Twelve young artists in Mumbai are striving to change the way we look at masks through their exhibition Mask Factor.

Click here to view a slideshow on the exhibition that redefines the aesthetics of masks

Mask Factor, which begins on Wednesday at Kamalnayan Bajaj Art Gallery, will exhibit 26 masks over seven days. At a primary level, the masks are substitutes for conventional rectangular canvases. Exhibition curators Avinash Gupte and Rajiv Punater say they wanted to hold a painting exhibition which was 3D, but not an installation, and therefore zeroed in on masks. Mask Factor fulfils this primary task. The masks, ranging from 1-5ft in height and made of fibreglass reinforced plastic (FRP), manage to break the monotony of flat paintings. At a secondary level, they breathe new life into decorative masks.

Traditional African masks and those used in Indian dances such as Kathakali have limited our perception of what can be captured on a mask. Some of Mask Factor’s exhibits are in line with convention, others rebel against it. Deepak Joshi’s mask, which depicts the duality of personality by depicting the male and female aspects in a face, is in keeping with convention, while Anirban Dasgupta’s mask, which redefines Edvard Munch’s The Scream, goes against convention. Dasgupta’s mask duplicates Munch’s curvy strokes but has several screaming figures, unlike Munch’s original, which had just one.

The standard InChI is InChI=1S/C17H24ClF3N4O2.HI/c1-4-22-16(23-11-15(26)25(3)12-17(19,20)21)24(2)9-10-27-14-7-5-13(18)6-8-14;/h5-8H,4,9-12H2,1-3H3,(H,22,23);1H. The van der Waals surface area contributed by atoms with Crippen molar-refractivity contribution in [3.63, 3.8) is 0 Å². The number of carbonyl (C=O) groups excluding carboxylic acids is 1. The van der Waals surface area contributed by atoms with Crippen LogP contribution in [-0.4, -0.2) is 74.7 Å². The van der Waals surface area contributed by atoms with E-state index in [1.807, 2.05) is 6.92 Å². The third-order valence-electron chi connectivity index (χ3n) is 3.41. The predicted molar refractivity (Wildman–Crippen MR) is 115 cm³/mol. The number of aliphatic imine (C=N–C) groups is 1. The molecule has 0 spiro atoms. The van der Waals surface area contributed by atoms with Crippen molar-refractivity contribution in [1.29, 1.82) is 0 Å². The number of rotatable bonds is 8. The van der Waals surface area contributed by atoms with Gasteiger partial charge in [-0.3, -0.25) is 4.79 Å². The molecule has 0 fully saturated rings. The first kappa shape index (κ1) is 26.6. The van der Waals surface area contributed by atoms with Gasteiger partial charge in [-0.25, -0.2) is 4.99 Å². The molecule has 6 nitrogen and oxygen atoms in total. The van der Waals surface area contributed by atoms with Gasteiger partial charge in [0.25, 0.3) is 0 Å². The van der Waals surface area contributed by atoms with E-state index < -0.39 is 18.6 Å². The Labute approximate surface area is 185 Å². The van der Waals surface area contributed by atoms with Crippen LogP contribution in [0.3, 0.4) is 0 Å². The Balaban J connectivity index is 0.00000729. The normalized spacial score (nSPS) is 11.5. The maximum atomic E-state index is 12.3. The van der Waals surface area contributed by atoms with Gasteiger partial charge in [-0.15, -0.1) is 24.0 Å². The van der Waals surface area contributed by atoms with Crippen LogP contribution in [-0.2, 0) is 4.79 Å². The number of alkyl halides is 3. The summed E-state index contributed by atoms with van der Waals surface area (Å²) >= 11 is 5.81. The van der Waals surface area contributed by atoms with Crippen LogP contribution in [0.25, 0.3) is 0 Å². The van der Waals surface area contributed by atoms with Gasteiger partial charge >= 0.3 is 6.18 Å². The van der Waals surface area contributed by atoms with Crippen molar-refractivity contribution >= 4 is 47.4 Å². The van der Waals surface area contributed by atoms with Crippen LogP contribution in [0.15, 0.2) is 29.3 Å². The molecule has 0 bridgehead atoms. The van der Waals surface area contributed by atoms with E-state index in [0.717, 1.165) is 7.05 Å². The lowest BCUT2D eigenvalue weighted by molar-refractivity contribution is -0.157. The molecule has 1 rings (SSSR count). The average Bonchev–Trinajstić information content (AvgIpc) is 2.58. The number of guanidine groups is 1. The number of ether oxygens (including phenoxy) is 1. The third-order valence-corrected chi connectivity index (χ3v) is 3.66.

Artists such as Hemant Sathe, who paint a cityscape resting on a lotus, and Kinnari Sanghavi, who paints the festival of kites, have used mask as a canvas. But there are also works by Sachin Tonape and Sachin Khondalkar, who uphold the basic function of the mask but mesmerize with minimalist brushstrokes.

Mask Factor, which Gupte and Punater plan to take around the country, is worth a look.

Mask Factor , an exhibition of paintings on masks, will be held from 24 February to 2 March at Kamalnayan Bajaj Art Gallery, Nariman Point, Mumbai.